InnoDB MySQL full text search: Part 2, the queries!

InnoDB Full-text Search in MySQL 5.6: Part 2, The Queries!

InnoDB Full-text Search in MySQL 5.6: Part 2, The Queries!

This is part 2 in a 3 part series on InnoDB MySQL full-text searches. In part 1, we took a quick look at some initial configuration of InnoDB full-text search and discovered a little bit of quirky behavior; here, we are going to run some queries and compare the result sets. Our hope is that the one of two things will happen; either the results returned from a MyISAM FTS query will be exactly identical to the same query when performed against InnoDB data, OR that the results returned by InnoDB FTS will somehow be “better” (as much as it’s actually possible to do this in a single blog post) than what MyISAM gives us.

Recall that we have two different sets of data, one which is the text of roughly 8000 SEO-stuffed webpage bodies (we call that one SEO) and the other, which we call DIR, that is roughly 800,000 directory records with name, address, and the like. We are using MySQL 5.5.30 and MySQL 5.6.10 with no configuration tuning other than to set innodb_ft_min_token_size to 4 (rather than the default of 3) so that it matches MyISAM’s default ft_min_word_length.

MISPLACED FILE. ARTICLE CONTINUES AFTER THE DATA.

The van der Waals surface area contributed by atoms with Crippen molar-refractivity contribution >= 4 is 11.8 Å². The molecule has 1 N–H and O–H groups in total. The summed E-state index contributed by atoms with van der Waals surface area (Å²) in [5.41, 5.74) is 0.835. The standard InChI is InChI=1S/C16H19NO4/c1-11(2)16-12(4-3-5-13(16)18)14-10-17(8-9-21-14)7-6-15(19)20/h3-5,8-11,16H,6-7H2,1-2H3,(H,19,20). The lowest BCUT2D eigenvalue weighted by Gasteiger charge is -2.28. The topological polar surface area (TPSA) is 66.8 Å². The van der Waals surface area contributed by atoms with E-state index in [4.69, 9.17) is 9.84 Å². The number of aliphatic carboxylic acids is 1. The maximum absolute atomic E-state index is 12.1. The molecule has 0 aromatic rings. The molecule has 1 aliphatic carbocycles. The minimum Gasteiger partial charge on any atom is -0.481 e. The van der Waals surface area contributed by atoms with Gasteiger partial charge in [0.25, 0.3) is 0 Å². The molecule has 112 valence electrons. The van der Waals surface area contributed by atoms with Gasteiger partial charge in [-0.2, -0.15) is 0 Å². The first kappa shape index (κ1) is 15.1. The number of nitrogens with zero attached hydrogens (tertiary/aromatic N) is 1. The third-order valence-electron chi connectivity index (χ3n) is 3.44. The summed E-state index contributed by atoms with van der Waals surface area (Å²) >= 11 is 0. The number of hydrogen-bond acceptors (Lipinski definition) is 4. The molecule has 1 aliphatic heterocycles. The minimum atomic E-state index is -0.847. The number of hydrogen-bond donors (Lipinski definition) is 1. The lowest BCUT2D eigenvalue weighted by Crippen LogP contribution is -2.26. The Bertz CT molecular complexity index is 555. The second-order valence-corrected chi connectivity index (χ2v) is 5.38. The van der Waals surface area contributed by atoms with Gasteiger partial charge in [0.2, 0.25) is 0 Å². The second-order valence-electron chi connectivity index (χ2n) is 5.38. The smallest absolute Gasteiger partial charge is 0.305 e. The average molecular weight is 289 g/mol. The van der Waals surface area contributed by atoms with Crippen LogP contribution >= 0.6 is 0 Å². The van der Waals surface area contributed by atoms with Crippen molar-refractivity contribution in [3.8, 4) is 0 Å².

First, MyISAM, with MySQL 5.5, on the SEO data set:

The same query, run against InnoDB on 5.6.10:

Wow. I’m not sure if I should be concerned so much that the *scores* are different, but the *matches* are COMPLETELY DIFFERENT between 5.5/MyISAM and 5.6/InnoDB. Now, we know that MyISAM FTS does have the caveat with natural language searches whereby a word that’s present in 50% or more of the rows is treated as a stopword, so does that account for our problem? It might, because the word ‘arizona’ appears in over 6900 of the 7150 rows, and the word ‘records’ appears in 7082 of them. So let’s try something else that’s less likely to have that issue. The word “corporation” appears in 143 of the documents; the word “forms” appears in 439 of them, and the word “commission” appears in 130. There might be some overlap here, but even if there isn’t, 143+130+439 < 0.5 * 7150, so none of these should be treated as stopwords in MyISAM.

With 5.5:

With 5.6:

OK, now I’m starting to get a little worried. The docs do tell us that the default stopword list is substantially different between InnoDB and MyISAM, and as it turns out, there are only 36 stopwords in the default InnoDB list, but there are 543 stopwords in the default MyISAM list. What happens if we take the MyISAM stopwords, insert them into a table, and configure that table to be our stopword list for InnoDB?

This is the table that we’re trying to emulate: